SEO can be roughly divided into two main categories: “on-page” and “off-page.”
For the most part, on-page SEO is pretty straightforward.
You want to make sure Google can crawl and index your site.
You want to have a clean, readable URL that contains your target keyword.
You want the keyword in the title and some of the subheadings, although keyword stuffing is a definite no-go.
Then, there’s off-page SEO. In a lot of ways, this is a bit trickier and harder to master.
When most people think “off-page SEO,” they think “link building.”
But actually, there’s a lot more to it than that. It encompasses a range of things you can do outside of your own website, all of which can make you more likely to rank.
And a lot of this involves reaching the broader aspects of building and establishing your brand.
From having a great product (even if that product is the content itself), to understanding and catering to search intent by looking at how people find similar websites, it’s about finding new ways to get your brand in front of the right audience.
In an article from Moz, content strategist Ronell Smith explains the less obvious side of off-page SEO.
“No amount of SEO in the world can help a crappy product or service (at least not for long).” This is a sentence I frequently utter to folks who refuse to prioritize what they offer in favor of trying to put lipstick on a pig.
#1: Create a 10X product or service
When your product or service is recognized as the best in its class, your job as SEO becomes much, much easier.
That’s because both online and offline, people are likely saying great things about the product and brand, which leads to visits to your website, positive reviews on third-party sites, and increased sales of the product.
This only occurs, however, if you focus first and foremost on creating the best product you can.
Easier said than done, I know.
Here’s a great place to start, depending upon where your product/service is in the evolution cycle:
Existing product: Deliver the goods on features customers would most benefit from based on requests and complaints online regarding competing products.
New product: Focus on the most essential benefits your new product can provide to the prospective audience. When you do this, you remove objections and features present themselves.
#2: Customer service
No one who’s watched the United Airlines meltdown needs to be sold on the value of customer service as an effective asset for off-site SEO. The brand will be paying for that epic disaster for years as millions of folks continue to share the video and images of the event.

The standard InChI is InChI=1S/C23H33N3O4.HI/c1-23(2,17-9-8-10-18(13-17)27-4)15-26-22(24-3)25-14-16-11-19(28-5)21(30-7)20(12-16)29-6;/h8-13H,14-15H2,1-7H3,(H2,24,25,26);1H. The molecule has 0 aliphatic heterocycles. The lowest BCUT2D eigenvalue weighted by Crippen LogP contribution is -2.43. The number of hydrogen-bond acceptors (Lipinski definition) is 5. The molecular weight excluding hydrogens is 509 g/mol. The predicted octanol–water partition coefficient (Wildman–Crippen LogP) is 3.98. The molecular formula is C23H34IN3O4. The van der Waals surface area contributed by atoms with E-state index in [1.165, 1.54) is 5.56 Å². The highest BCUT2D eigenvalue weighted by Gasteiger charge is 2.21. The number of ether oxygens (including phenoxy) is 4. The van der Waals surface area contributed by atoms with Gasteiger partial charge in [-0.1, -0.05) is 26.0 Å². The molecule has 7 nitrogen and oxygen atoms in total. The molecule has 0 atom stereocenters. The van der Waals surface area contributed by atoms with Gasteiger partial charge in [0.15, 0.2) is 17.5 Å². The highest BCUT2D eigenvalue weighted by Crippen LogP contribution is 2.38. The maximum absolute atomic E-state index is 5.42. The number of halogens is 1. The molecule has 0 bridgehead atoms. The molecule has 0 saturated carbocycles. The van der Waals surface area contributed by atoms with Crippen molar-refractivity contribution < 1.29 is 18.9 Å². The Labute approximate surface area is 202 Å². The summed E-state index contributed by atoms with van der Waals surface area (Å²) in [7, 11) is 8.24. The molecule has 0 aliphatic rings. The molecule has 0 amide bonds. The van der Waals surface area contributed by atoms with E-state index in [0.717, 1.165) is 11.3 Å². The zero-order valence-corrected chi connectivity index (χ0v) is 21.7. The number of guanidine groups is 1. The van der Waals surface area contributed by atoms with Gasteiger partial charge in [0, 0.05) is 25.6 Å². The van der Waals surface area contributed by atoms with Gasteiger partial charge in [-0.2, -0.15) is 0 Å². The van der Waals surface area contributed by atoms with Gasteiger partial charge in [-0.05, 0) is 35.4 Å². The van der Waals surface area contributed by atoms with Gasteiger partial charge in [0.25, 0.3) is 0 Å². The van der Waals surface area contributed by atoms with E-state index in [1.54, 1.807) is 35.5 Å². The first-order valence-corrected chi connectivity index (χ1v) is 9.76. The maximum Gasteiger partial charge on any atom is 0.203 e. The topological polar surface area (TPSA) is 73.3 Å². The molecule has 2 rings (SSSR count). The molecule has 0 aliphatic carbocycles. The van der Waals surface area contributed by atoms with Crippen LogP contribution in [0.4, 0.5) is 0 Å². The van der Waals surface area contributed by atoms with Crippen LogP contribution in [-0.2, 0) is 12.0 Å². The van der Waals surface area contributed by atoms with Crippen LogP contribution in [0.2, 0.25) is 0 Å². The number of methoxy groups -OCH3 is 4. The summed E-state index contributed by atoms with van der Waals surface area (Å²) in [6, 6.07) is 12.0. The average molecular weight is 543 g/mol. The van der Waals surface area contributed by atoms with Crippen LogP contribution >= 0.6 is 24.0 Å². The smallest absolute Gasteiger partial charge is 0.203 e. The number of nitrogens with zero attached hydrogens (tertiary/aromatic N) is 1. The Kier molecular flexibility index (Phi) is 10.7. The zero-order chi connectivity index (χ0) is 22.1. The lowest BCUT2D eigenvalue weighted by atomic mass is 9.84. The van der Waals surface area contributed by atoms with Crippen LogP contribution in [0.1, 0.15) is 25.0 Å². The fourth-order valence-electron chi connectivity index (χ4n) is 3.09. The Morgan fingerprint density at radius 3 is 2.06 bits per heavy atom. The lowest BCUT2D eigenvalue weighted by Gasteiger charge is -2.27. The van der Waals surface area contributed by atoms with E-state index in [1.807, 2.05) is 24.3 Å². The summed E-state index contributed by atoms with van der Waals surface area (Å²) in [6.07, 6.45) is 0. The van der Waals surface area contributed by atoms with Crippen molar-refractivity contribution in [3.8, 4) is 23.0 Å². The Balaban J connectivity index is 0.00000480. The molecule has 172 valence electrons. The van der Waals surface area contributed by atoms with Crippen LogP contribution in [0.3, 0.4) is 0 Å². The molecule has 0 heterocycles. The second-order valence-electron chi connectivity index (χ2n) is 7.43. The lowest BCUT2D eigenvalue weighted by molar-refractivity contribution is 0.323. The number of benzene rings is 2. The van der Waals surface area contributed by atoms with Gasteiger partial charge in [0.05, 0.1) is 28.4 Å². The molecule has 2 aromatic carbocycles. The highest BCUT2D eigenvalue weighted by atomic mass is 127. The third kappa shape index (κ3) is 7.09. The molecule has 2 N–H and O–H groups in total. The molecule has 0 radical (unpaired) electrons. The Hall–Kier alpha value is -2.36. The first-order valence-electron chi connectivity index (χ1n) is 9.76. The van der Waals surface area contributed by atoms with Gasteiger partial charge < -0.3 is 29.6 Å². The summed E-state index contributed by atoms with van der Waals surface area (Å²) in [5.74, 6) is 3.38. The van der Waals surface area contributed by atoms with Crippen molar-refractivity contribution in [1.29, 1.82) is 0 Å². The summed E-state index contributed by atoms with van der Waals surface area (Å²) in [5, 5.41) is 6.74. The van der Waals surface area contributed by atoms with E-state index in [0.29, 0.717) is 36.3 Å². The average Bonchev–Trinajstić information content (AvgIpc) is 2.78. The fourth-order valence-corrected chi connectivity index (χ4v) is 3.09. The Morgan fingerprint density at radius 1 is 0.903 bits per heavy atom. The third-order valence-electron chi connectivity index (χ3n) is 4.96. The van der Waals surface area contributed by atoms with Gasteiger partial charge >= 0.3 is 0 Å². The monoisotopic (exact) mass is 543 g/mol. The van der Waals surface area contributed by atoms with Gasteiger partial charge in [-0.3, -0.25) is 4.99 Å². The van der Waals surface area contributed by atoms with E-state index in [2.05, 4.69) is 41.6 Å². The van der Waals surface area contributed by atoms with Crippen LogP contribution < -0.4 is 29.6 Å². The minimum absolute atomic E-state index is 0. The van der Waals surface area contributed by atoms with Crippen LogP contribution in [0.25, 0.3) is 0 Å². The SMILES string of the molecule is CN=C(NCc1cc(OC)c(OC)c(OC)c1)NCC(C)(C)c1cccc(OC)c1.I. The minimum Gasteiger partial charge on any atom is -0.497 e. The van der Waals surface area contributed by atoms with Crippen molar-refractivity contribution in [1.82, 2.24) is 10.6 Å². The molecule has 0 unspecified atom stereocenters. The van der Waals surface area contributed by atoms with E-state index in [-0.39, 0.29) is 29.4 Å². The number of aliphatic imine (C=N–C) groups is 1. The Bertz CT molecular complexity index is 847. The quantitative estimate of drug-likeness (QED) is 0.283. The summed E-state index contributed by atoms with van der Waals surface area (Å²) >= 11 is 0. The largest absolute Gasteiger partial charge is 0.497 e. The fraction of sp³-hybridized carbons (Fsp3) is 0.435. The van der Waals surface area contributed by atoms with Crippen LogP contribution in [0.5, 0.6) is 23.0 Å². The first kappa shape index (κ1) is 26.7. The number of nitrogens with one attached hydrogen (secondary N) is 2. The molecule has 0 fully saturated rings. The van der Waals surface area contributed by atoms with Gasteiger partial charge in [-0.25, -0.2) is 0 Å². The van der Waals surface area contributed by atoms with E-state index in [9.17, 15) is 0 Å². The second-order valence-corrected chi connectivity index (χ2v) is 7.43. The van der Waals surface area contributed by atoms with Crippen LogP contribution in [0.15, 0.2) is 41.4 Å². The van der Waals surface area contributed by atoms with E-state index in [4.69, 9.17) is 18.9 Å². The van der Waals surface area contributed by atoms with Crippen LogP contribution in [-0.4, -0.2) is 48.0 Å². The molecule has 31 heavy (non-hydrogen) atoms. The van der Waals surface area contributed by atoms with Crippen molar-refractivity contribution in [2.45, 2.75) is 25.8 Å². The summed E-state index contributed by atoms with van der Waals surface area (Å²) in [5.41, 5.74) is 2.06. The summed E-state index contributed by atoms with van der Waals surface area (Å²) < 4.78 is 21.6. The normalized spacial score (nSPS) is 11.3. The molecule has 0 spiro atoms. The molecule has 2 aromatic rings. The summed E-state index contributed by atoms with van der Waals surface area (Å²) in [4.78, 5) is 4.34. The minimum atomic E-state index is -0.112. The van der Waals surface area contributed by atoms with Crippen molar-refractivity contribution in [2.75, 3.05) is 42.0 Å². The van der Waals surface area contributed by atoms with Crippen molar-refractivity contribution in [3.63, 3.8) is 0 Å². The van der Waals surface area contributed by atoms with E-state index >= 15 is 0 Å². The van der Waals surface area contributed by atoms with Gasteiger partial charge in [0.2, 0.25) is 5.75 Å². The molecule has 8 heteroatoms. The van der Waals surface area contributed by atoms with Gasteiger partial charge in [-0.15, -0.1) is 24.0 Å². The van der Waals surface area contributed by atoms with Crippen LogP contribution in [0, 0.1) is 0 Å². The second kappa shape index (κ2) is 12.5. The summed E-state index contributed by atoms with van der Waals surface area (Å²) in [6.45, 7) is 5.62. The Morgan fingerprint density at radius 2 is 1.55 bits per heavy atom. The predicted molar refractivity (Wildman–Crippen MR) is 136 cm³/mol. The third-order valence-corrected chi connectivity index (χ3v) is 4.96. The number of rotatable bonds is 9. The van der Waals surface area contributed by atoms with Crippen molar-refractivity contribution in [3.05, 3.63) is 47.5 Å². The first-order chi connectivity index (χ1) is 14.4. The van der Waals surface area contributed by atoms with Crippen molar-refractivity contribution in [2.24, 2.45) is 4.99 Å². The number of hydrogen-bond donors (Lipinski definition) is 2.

It’s not hard to imagine how poor customer service has made the brand’s SEO and PR teams’ reputation management efforts a nightmare.
For your brand, focus on a singular goal:
Leaving everyone your brand/brand spokespeople comes into contact with — online or offline — feeling as though the interaction could not have been more positive.
For example, at in-person events, make sure staffers wear a smile, empathetically interact with everyone they meet, and go out of their way to answer questions or provide general help. It also means ensuring any content you create leaves people feeling good about your brand.
It’s unlikely this billboard was much of an off-page SEO benefit to SouthBendOn.com.
# 3: Focus on web searchers’ intent
Turns out the old cliche that “you attract more flies with honey than vinegar” is very relevant to SEO. People are typically more willing to buy and use your products and services if they can first find them.
A lot of times, our products and services fail to live up to their full potential because we aren’t matching our offering to the needs of our prospective audiences.
A great example of this is creating and sharing content without keywords the audience might be using to look for a similar product.
In addition to matching titles, descriptions, and keyword phrases to searcher’s intent, make sure you focus on where the content is shared and discussed.
It also starts with putting the needs of the audience first.
“For uncovering searcher intent…[s]earch, refine, broaden queries, talk to people, read discussion threads, have empathy,” wrote Rand Fishkin in a recent tweet.
You can find out more about how you can up your off-page SEO game over at Moz.